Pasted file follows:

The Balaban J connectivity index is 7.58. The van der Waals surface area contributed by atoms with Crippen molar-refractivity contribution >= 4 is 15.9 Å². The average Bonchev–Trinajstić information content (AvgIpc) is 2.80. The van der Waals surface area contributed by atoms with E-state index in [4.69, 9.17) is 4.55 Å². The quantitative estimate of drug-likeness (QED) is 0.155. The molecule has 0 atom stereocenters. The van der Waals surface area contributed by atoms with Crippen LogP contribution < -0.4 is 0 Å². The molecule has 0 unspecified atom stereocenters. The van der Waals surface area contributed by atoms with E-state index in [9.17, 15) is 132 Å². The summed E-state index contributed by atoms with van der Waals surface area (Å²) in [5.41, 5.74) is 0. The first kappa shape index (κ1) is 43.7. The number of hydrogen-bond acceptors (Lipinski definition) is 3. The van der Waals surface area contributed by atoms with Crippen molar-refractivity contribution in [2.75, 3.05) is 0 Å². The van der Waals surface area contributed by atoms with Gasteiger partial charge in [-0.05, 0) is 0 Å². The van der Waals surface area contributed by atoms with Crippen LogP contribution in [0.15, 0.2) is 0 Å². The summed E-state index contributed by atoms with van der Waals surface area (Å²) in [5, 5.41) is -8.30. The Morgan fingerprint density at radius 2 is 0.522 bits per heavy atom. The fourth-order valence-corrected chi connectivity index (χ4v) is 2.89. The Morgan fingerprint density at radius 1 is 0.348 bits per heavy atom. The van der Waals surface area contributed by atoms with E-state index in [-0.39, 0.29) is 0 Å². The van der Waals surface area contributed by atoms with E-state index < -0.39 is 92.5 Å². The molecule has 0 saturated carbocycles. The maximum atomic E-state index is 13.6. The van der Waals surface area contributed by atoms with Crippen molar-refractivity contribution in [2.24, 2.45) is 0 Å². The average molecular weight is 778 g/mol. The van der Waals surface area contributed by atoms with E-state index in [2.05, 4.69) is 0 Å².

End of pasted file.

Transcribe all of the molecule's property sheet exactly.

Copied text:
The Balaban J connectivity index is 7.58. The van der Waals surface area contributed by atoms with Crippen molar-refractivity contribution >= 4 is 15.9 Å². The average Bonchev–Trinajstić information content (AvgIpc) is 2.80. The van der Waals surface area contributed by atoms with E-state index in [4.69, 9.17) is 4.55 Å². The quantitative estimate of drug-likeness (QED) is 0.155. The molecule has 0 atom stereocenters. The van der Waals surface area contributed by atoms with Crippen LogP contribution < -0.4 is 0 Å². The molecule has 0 unspecified atom stereocenters. The van der Waals surface area contributed by atoms with E-state index in [9.17, 15) is 132 Å². The summed E-state index contributed by atoms with van der Waals surface area (Å²) in [5.41, 5.74) is 0. The first kappa shape index (κ1) is 43.7. The number of hydrogen-bond acceptors (Lipinski definition) is 3. The van der Waals surface area contributed by atoms with Crippen molar-refractivity contribution in [2.75, 3.05) is 0 Å². The van der Waals surface area contributed by atoms with Gasteiger partial charge in [-0.05, 0) is 0 Å². The van der Waals surface area contributed by atoms with Crippen LogP contribution in [0.15, 0.2) is 0 Å². The summed E-state index contributed by atoms with van der Waals surface area (Å²) in [5, 5.41) is -8.30. The Morgan fingerprint density at radius 2 is 0.522 bits per heavy atom. The fourth-order valence-corrected chi connectivity index (χ4v) is 2.89. The Morgan fingerprint density at radius 1 is 0.348 bits per heavy atom. The van der Waals surface area contributed by atoms with E-state index in [-0.39, 0.29) is 0 Å². The van der Waals surface area contributed by atoms with E-state index < -0.39 is 92.5 Å². The molecule has 0 saturated carbocycles. The maximum atomic E-state index is 13.6. The van der Waals surface area contributed by atoms with Crippen molar-refractivity contribution in [2.24, 2.45) is 0 Å². The average molecular weight is 778 g/mol. The van der Waals surface area contributed by atoms with E-state index in [2.05, 4.69) is 0 Å².